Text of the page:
Apr 7, 2024 - World

Here's what NASA will study during Monday's eclipse

An illustration showing three spotlights shining on the moon.

Illustration: Annelise Capossela/Axios

NASA has funded at least five research projects during the upcoming total solar eclipse.

Why it matters: The observations will help researchers understand the myriad ways the Sun influences Earth and the life upon it.

✈️ Chasing the eclipse with NASA's high-altitude research planes:

  • Teams led by Southwest Research Institute will take pictures of the eclipse while flying NASA research aircraft to study dust or asteroids that may orbit our star.
  • The research jets will also carry instruments from a University of Hawaii-led team to gain insights into the sun's corona and coronal mass ejections.

📻 Ham Radio Science Citizen Investigation:

  • A University of Scranton-led initiative will invite ham radio operators around the country to send and receive signals to one another before, during and after the eclipse and to record how strong their signals are and how far they travel.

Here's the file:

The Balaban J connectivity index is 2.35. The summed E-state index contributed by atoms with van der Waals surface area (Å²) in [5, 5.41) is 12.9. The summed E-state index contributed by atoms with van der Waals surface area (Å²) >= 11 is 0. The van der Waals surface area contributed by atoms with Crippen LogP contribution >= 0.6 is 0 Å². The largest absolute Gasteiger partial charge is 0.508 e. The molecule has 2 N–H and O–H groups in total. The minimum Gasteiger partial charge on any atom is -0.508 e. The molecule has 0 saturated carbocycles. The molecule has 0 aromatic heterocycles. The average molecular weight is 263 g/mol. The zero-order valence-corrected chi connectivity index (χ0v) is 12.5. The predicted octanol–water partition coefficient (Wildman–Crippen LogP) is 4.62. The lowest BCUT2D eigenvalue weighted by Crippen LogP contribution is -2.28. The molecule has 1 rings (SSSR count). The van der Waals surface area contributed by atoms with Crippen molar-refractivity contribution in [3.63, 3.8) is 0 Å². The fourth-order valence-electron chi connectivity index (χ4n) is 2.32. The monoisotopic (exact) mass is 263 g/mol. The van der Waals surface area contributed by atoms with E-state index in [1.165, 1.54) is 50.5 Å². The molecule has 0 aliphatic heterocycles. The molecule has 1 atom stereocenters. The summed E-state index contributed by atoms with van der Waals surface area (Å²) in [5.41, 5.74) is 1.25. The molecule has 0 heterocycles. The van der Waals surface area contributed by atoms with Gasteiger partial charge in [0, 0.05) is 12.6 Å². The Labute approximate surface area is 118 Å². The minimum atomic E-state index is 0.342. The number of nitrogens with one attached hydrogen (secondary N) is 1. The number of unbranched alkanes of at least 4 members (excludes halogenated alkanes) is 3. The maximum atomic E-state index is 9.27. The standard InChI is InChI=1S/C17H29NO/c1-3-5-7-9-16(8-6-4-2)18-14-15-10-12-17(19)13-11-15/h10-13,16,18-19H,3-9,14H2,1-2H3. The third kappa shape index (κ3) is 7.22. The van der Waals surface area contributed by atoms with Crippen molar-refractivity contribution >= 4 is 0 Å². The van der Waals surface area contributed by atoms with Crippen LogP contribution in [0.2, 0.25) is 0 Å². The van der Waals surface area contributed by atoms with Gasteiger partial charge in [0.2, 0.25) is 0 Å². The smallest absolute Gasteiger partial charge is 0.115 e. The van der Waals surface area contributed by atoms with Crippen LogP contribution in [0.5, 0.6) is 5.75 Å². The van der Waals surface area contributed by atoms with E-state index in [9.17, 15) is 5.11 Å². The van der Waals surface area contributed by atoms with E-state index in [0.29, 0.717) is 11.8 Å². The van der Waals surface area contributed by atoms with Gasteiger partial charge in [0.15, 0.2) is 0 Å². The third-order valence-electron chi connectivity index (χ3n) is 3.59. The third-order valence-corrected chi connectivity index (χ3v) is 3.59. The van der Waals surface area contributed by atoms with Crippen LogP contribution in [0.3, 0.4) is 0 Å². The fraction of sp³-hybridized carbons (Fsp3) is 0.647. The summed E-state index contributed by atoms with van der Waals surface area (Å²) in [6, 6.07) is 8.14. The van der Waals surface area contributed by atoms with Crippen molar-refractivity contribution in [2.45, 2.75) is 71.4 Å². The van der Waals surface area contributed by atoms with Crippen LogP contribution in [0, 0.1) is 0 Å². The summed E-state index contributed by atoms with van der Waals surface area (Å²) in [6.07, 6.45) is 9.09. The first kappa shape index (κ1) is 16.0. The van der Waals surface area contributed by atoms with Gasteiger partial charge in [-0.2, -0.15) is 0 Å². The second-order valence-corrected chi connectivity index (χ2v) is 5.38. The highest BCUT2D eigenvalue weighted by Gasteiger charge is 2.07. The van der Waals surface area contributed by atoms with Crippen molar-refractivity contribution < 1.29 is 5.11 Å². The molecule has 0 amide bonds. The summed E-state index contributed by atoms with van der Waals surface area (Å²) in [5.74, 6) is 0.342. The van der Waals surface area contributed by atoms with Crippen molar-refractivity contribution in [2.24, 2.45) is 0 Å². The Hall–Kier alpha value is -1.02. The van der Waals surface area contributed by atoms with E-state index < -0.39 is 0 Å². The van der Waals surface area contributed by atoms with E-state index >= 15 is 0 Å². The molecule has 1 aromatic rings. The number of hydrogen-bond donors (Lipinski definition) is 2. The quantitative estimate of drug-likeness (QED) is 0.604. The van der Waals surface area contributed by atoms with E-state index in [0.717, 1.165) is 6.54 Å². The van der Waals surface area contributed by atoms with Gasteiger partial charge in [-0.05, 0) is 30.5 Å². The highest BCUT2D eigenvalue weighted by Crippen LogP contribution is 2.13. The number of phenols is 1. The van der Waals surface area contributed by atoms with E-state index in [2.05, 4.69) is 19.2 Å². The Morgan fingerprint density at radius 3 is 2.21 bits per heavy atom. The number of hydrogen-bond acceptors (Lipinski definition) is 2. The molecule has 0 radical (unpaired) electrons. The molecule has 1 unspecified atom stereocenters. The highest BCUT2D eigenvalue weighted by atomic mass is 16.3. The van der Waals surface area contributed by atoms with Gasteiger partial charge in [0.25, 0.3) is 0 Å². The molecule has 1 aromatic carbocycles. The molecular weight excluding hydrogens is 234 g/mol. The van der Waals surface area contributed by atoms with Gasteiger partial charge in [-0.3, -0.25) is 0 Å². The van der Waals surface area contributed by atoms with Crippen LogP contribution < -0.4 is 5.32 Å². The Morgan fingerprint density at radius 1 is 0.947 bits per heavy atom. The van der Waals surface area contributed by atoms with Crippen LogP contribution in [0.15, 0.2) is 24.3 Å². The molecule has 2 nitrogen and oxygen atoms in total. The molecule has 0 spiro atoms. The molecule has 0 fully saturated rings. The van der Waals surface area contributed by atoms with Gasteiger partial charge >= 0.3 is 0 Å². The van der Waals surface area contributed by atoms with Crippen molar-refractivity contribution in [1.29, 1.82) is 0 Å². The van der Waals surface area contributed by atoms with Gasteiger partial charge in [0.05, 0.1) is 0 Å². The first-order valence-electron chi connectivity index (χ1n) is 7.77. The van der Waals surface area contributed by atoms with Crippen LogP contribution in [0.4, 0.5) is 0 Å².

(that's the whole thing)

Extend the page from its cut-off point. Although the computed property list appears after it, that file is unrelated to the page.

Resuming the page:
• The initiative hopes to observe how the eclipse affects the ionosphere, a part of Earth's upper atmosphere that's critical for radio communications and navigational systems.

☀️ SuperDARN:

  • Using the Super Dual Auroral Radar Network, researchers led by Virginia Polytechnic Institute and State University will study how solar radiation impacts the ionosphere, which could give insights into space weather.

🔭 GAVRT Solar Patrol:

  • Scientists from NASA's Jet Propulsion Laboratory and the Lewis Center for Education Research will use the Goldstone Apple Valley Radio Telescope to measure subtle changes in solar radio emissions as the Moon eclipses active regions of the Sun.

🚀 Atmospheric Perturbations around the eclipse path:

  • A University in Daytona Beach-led team will launch a succession of three rockets from eastern Virginia before, during and after the eclipse to measure electric, magnetic, temperature and density changes in Earth's upper atmosphere.

👩‍💼 Citizen science:

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